Classification. Up until recently the majority of hypocrealean arthropod pathogenic (AP) fungi were classified in the genus Cordyceps in the family Clavicipitaceae (Spatafora & Blackwell 1993). This classification was based on the characters of cylindrical asci with thickened ascus apices and filiform ascospores that often disarticulate into part-spores. Cordyceps was characterized and distinguished from other genera of the family by its production of superficial to completely immersed perithecia on stipitate and often clavate to capitate stromata and its ecology as a pathogen of arthropods and of truffles in the genus Elaphomyces (Kobayasi 1941; Mains 1957, 1958). Recent phylogenetic studies with 5 to 7 genes rejected the monophyly of both Cordyceps and Clavicipitaceae, however, and supported three clavicipitaceous clades that have been classified as three monophyletic families: Clavicipitaceae s.s., Cordycipitaceae and Ophiocordycipitaceae (Sung et al 2007a, 2007b; Spatafora et al 2007). Cordyceps sensu lato was divided into four genera (e.g., Cordyceps s. s., Elaphocordyceps, Metacordyceps and Ophiocordyceps) based on this phylogeny (Sung et al 2007b). The characters most consistent with the phylogeny were texture, pigmentation and morphology of stromata and not presentation of perithecia and ascospore morphology as traditionally emphasized in Cordyceps taxonomy. The current phylogenetic classification of hypocrealean AP fungi is as follows:

  • Clavicipitaceae: Conoideocrella, Hypocrella, Metacordyceps, Moelleriella, Orbiocrella, Regiocrella, Samuelsia, Shimizuomyces, Villosiclava

  • Cordycipitaceae: Ascopolyporus, Cordyceps, Hyperdermium, Torrubiella

  • Ophiocordycipitaceae: Cordyceps s.l., Elaphocordyceps, Ophiocordyceps


Phylogenetic tree. This phylogenetic tree is based on a RAxML analysis of a multigene dataset of five gene regions including SSU rDNA, LSU rDNA, TEF1, RPB1 and RPB2. The color on the branches represent the ancestral host reconstruction for host affiliation. Classification and nomenclature follows that of Sung et al 2007, Studies in Mycology. Click on the tree to view a larger image.


Genera. General characteristics of the major genera of species formally classified in Cordyceps s.l. are as follows but see Sung et al 2007 for complete descriptions:


Cordyceps s.s. consists almost entirely of pallid to brightly colored species that produce soft fleshy stromata (e.g., C. militaris). The majority of species attack larvae and pupae of Lepidoptera and Coleoptera in leaf litter, moss or upper soil layers. Numerous species that produce highly reduced stromata, loosely organized hyphae, or a subiculum on the host also occur in this genus (e.g. C. tuberculata), some of which were previously classified in Torrubiella (e.g., T. confragosa).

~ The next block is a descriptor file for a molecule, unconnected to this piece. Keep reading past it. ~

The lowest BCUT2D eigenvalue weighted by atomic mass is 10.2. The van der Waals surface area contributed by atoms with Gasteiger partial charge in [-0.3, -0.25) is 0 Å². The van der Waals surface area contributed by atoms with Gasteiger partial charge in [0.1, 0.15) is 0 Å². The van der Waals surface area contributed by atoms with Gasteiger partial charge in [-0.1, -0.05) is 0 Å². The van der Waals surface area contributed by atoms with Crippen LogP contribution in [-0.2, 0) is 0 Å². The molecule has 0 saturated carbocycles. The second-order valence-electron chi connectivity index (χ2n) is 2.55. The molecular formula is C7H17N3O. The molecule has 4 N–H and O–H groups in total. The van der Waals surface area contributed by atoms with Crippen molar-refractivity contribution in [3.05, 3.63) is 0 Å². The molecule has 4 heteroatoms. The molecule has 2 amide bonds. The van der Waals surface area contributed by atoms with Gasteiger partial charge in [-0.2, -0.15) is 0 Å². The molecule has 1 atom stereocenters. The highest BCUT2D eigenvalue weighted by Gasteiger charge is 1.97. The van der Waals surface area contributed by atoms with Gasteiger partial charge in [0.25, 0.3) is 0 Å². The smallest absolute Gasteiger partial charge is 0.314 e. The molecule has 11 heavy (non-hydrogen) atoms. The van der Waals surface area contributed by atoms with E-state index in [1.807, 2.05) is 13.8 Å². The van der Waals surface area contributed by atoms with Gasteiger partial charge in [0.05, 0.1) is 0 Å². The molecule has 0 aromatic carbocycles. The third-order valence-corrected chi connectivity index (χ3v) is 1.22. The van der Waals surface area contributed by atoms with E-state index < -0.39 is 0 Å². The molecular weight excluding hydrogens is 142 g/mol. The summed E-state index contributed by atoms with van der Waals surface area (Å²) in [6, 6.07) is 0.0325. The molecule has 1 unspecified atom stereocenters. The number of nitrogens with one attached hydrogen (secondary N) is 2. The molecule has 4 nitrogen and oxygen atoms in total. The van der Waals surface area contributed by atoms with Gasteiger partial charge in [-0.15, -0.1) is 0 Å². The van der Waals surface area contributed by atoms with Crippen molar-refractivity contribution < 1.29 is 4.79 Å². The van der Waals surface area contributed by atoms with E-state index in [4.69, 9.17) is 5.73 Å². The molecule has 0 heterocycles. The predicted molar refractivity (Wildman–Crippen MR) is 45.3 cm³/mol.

Elaphocordyceps includes all species that parasitize Elaphomyces and closely related species that attack nymphs of cicadas. The morphology of the Elaphomyces parasites and the cicada pathogens are remarkably similar and attest to the recent history of inter-kingdom host-jumps in a common subterranean environment (Nikoh & Fukatsu 2000). The exception to this genus is E. subsessilis, which macroscopically and ecologically is distinct from the rest of the species, but is well supported as being a member of the genus based on molecular data and micromorphology.



Metacordyceps includes only a limited number of described species, of which all but one is known from East Asia. The stromatal color of fresh specimens ranges from white (e.g., M. yongmunensis) to lilac, purple or green, and the darker pigments are almost black in dried specimens (e.g., M. taii). The texture of the stromata is fibrous and not fleshy like Cordyceps s. s., and the hosts are almost always buried in soil.



Ophiocordyceps is the largest genus of arthropod pathogenic fungi. Many species are darkly pigmented and occur on immature stages of hosts buried in soil (e.g., O. sinensis) or in decaying wood (O. variabilis). Notable exceptions exist for both of these traits among species that attack adult stages of hosts, however. For example, O. unilateralis is common on adult ants and occurs on the under sides of leaves, and O. sphecocephala is common on adult wasps and is found in leaf litter. Stromatal morphology is diverse, ranging from filiform and wiry to clavate and fibrous, according to species, and many species produce their perithecia in nonterminal regions of the stroma, either distinctly superficial, or in broad irregular patches, or in lateral pads.


(Note: Approximately, 160 residual species of Cordyceps sensu Kobayasi and Mains could not be accommodated in the current classification due to insufficient data and are classified as residual species of Cordyceps s.l. Also, preliminary results confirm that Torrubiella is not monophyletic with species distributed in Clavicipitaceae, Cordycipitaceae and Ophiocordycipitaceae.)